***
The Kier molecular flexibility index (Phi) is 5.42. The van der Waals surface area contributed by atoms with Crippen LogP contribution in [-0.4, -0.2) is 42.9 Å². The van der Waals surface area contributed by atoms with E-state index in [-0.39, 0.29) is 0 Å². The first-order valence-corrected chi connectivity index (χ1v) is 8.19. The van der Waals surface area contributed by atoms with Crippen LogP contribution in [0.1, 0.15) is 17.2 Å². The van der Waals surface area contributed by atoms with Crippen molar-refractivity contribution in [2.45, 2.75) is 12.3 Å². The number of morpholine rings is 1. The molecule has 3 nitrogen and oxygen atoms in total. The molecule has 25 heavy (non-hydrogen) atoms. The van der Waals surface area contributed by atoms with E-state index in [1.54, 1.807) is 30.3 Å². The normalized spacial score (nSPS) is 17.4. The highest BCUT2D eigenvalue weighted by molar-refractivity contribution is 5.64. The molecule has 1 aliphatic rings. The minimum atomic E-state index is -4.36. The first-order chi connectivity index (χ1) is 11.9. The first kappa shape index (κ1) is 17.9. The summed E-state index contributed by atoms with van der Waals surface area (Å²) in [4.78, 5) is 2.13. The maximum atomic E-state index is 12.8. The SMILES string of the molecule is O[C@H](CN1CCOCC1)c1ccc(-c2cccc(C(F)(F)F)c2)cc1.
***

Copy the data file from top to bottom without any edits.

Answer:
The Kier molecular flexibility index (Phi) is 5.42. The van der Waals surface area contributed by atoms with Crippen LogP contribution in [-0.4, -0.2) is 42.9 Å². The van der Waals surface area contributed by atoms with E-state index in [-0.39, 0.29) is 0 Å². The first-order valence-corrected chi connectivity index (χ1v) is 8.19. The van der Waals surface area contributed by atoms with Crippen LogP contribution in [0.1, 0.15) is 17.2 Å². The van der Waals surface area contributed by atoms with Crippen molar-refractivity contribution in [2.45, 2.75) is 12.3 Å². The number of morpholine rings is 1. The molecule has 3 nitrogen and oxygen atoms in total. The molecule has 25 heavy (non-hydrogen) atoms. The van der Waals surface area contributed by atoms with E-state index in [1.54, 1.807) is 30.3 Å². The normalized spacial score (nSPS) is 17.4. The highest BCUT2D eigenvalue weighted by molar-refractivity contribution is 5.64. The molecule has 1 aliphatic rings. The minimum atomic E-state index is -4.36. The first-order chi connectivity index (χ1) is 11.9. The first kappa shape index (κ1) is 17.9. The summed E-state index contributed by atoms with van der Waals surface area (Å²) in [4.78, 5) is 2.13. The maximum atomic E-state index is 12.8. The SMILES string of the molecule is O[C@H](CN1CCOCC1)c1ccc(-c2cccc(C(F)(F)F)c2)cc1.